In addition to the regular annual meetings of the Committee of Ministers, the Ministers of Foreign Affairs could, exceptionally, in accordance with Article 14 of the Statute, decide to nominate alternate ministers to act on their behalf if questions of a more technical or legal nature need to be discussed at the political level. For example, issues linked to the Court of Human Rights or Court judgments could be discussed in the context of a ministerial meeting involving the Ministers of Justice of member states.

This would allow the Council of Europe’s action to be given a higher profile in the capitals, with the political decision makers most directly concerned, and would also produce a better synergy with the different “specialised” Councils of the European Union. A topic for such a meeting could be what steps should be taken in case Protocol No. 14 to the European Convention on Human Rights cannot enter into force.

This would also give effect to the 2nd part of Recommendation No. 13 of Jean-Claude Juncker, which reads as follows:

    “They [the Foreign Affairs Ministers] should ensure, in their own ministries and with other specialised ministries, better co-ordination of their countries’ policies in the two organisations.”

and which is made more explicit in page 27 of the report:

    “Their ministries should also ensure, with other specialised ministries, that their countries’ policies in the legislative, educational, social and cultural fields are better co-ordinated within the two organisations, having due regard to the ways in which they differ from, and complement, each other. The Council of Europe’s Conferences of Specialised Ministers would also provide a good opportunity to extend the scope of the collective reflection process by involving, in addition to the European Commission, representatives of the relevant PACE and EP committees.”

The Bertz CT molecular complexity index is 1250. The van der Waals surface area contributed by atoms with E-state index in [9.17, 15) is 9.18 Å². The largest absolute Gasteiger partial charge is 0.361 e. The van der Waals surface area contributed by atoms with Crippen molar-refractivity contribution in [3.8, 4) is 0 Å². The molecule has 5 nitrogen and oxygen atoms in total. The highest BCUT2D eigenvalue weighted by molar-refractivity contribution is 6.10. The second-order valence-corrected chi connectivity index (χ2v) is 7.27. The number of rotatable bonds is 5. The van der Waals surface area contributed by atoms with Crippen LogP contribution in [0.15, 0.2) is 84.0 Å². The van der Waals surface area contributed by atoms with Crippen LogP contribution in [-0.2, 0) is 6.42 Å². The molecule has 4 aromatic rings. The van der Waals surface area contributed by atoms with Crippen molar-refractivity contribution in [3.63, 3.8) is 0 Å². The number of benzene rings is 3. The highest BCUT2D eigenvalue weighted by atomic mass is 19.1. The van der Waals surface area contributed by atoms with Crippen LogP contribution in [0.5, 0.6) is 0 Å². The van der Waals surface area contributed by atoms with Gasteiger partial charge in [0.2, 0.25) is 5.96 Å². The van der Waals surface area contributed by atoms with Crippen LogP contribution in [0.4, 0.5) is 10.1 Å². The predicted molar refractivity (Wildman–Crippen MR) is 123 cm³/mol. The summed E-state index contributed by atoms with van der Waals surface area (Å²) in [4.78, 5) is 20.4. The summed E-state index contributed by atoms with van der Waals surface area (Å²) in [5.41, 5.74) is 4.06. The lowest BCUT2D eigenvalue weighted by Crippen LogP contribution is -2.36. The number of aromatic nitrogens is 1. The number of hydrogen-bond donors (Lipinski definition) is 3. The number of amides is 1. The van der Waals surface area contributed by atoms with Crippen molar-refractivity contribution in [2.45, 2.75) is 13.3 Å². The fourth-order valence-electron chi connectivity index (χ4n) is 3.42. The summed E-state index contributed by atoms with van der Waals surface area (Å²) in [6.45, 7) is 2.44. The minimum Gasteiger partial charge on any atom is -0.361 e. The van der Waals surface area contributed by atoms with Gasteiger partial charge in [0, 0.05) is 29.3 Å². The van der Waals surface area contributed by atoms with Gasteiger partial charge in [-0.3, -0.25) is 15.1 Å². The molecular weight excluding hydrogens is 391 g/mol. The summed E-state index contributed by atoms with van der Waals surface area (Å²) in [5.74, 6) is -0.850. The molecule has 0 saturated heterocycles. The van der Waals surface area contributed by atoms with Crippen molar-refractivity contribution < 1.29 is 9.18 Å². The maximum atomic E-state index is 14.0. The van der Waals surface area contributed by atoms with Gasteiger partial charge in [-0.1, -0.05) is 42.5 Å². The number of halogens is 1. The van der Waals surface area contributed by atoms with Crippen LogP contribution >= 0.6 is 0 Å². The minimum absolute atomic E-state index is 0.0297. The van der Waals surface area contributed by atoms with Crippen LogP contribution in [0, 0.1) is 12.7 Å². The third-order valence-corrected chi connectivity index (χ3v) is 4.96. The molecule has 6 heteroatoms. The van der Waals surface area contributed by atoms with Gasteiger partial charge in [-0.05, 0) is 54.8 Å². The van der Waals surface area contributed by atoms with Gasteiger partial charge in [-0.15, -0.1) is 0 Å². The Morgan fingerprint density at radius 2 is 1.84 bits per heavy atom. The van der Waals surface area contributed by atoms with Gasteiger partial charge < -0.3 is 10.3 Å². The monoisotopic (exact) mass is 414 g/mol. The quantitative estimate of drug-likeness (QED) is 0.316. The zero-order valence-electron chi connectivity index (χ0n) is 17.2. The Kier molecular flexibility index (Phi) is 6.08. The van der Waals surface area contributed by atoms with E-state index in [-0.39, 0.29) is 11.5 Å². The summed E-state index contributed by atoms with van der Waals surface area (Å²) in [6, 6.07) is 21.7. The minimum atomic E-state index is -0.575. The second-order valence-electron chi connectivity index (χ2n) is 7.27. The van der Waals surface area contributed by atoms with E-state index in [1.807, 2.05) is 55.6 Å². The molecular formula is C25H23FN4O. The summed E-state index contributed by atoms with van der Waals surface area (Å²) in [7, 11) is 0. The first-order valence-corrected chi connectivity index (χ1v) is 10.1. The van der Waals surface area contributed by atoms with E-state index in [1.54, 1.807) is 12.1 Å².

D. Organisational aspects

Apart from issues such as timing, participants and topics, thought should be given to other aspects of how the session is organised to make it attractive to Ministers of Foreign Affairs. A number of measures could be taken to encourage them to attend, such as a personal written invitation from the chairs to their colleagues.

In case the option of an informal working dinner would be retained, it would be important to select a venue which reflects Strasbourg’s reputation for its tradition of hospitality. The venue could be for example the “Palais des Rohan”, the “Hôtel de Ville” or one of the museums in Strasbourg. The dinner could be hosted by the chairs of the Committee of Ministers, possibly together with the Minister of the host country of the Organisation. The dinner should be open only to ministers and the Secretary General and preceded by a photo session. Other possibilities for photos to be taken could be associated with the session, such as a treaty event.

In case the option of an informal working lunch would be retained, due to time constraints, the above arrangements would not be feasible. An alternative solution would have to be found, which could be to organise this lunch at the Palais de l’Europe.

1 In the light of the communication factor, it is in practice very difficult, in some cases impossible, for ministers who do not have access to official aircraft, to arrive in the morning for a one day session and to leave the same evening.